An article in today's Frankfurter Rundschau on social and economic developments in Greece, stresses the gap between the Greek PM and the Greek people.
The article mentions that “if Antonis Samaras is to believed, Greece is leaving the crisis behind it. (…) even the strict German finance minister WolfgangSchauble is speaking of a 'success story'. This, however, is seen by most Greeks as sheer mockery, as people are a paying a dear price for what Schauble calls “great progress.” The austerity program that Greece must follow at the behest of her creditors brought the country to the deepest and longest recession since the end of the war.”
The article mentions, among other things that the OECD sees Greek household incomes to have decreased by a third, with a quarter of the population facing poverty.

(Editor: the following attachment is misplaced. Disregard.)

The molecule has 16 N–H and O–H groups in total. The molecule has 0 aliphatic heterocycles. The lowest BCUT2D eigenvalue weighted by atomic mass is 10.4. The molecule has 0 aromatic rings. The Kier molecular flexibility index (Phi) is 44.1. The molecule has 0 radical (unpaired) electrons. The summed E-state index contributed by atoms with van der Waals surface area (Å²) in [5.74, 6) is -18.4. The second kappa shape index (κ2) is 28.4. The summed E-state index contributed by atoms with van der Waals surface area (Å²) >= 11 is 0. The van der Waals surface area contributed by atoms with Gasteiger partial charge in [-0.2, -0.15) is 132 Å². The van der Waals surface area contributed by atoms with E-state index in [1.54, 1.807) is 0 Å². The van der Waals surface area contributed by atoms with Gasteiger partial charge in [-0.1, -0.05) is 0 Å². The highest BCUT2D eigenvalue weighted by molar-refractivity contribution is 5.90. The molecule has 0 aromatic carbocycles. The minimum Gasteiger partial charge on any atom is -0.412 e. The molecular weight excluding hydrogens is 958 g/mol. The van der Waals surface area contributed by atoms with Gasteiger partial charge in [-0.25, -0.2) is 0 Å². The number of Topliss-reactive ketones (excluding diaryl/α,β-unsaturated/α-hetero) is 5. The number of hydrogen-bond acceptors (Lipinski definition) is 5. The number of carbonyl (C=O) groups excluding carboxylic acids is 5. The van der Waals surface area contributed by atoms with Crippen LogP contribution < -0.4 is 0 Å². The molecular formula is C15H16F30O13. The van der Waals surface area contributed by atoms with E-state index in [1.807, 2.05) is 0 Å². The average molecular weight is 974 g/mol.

As the newspaper says there is a possibility that Greece will return to growth in the second half of this year, after 24 quarters of recession, however “the people are so far not seeing any of this,”as unemployment remains very high, especially among youth.
As the article notes “the OECD believes that unemployment will remain at these levels in 2015 despite growth. The labor Institute, that sides with unions, foresees unemployment of 20-22% remaining until 2020.” The article ends on the conclusion that the gap between the rich and the poor has widened becoming the greatest such inequality in Euroope.